Pär Segerdahl, Associate Professor at the Centre for Research Ethics & Bioethics and editor of the Ethics Blog.

Nyholm, S., Smids, J. Can a Robot Be a Good Colleague?. Sci Eng Ethics 26, 2169–2188 (2020). https://doi.org/10.1007/s11948-019-00172-6

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Approaching future issues

Global sharing of genomic data requires perspicuous research communication

To understand how our genes affect health and disease, drug reactions, and much more, researchers need to share vast amounts of data from people in different parts of the world. This makes genomic research dependent on public trust and support.

Do people in general trust research? Are we willing to donate DNA and health information to researchers? Are we prepared to let researchers share the information with other researchers, perhaps in other parts of the world? Even with researchers at for-profit companies? These and other issues were recently examined in the largest study to date about the public’s attitudes to participating in research and sharing genetic information. The questionnaire was translated into 15 languages ​​and answered by 36,268 people in 22 countries.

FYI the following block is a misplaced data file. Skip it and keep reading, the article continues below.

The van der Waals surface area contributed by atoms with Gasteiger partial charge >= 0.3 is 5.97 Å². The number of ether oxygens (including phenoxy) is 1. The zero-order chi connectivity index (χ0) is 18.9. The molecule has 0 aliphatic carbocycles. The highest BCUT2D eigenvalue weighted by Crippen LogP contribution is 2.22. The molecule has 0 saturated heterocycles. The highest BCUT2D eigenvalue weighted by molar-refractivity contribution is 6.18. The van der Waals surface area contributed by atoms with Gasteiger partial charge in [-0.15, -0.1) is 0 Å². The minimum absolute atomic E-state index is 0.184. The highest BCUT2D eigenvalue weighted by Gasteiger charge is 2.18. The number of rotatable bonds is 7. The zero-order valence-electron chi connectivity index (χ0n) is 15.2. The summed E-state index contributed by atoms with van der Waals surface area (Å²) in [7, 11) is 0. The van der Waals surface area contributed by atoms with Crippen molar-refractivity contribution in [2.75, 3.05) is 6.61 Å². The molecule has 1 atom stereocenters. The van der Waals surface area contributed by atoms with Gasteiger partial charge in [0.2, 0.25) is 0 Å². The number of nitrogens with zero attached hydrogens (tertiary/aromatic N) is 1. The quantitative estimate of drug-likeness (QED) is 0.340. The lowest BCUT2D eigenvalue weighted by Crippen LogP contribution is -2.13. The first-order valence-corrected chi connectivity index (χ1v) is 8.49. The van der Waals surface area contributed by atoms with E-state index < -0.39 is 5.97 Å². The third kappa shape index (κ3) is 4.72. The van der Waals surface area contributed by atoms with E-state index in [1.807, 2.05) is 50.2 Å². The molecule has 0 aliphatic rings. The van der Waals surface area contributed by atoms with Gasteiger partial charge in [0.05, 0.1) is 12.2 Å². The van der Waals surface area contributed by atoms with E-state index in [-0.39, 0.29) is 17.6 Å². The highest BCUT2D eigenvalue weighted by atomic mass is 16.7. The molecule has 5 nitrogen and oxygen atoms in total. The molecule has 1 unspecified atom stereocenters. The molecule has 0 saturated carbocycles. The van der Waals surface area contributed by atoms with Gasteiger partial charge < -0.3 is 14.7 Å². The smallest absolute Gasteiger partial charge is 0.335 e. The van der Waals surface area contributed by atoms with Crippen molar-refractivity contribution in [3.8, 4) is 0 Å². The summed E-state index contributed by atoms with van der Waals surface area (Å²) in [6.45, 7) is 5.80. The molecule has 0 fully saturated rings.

The majority of respondents are unwilling or unsure about donating DNA and health information to research. In general, the respondents are most willing to donate to research physicians, and least willing to donate to for-profit researchers. Less than half of the respondents say they trust data sharing between several users. The study also reveals differences between countries. In Germany, Poland, Russia and Egypt, for example, trust in data sharing between several users is significantly lower than in China, India, the United Kingdom and Pakistan.

The study contains many more results that are interesting. For example, people who claim to be familiar with genetics are more willing to donate DNA and health data. Especially those with personal experience of genetics, for example, as patients or as members of families with hereditary disease, or through one’s profession. However, a clear majority say they are unfamiliar with the concepts of DNA, genetics and genomics. You can read all the results in the article, which was recently published in The American Journal of Human Genetics.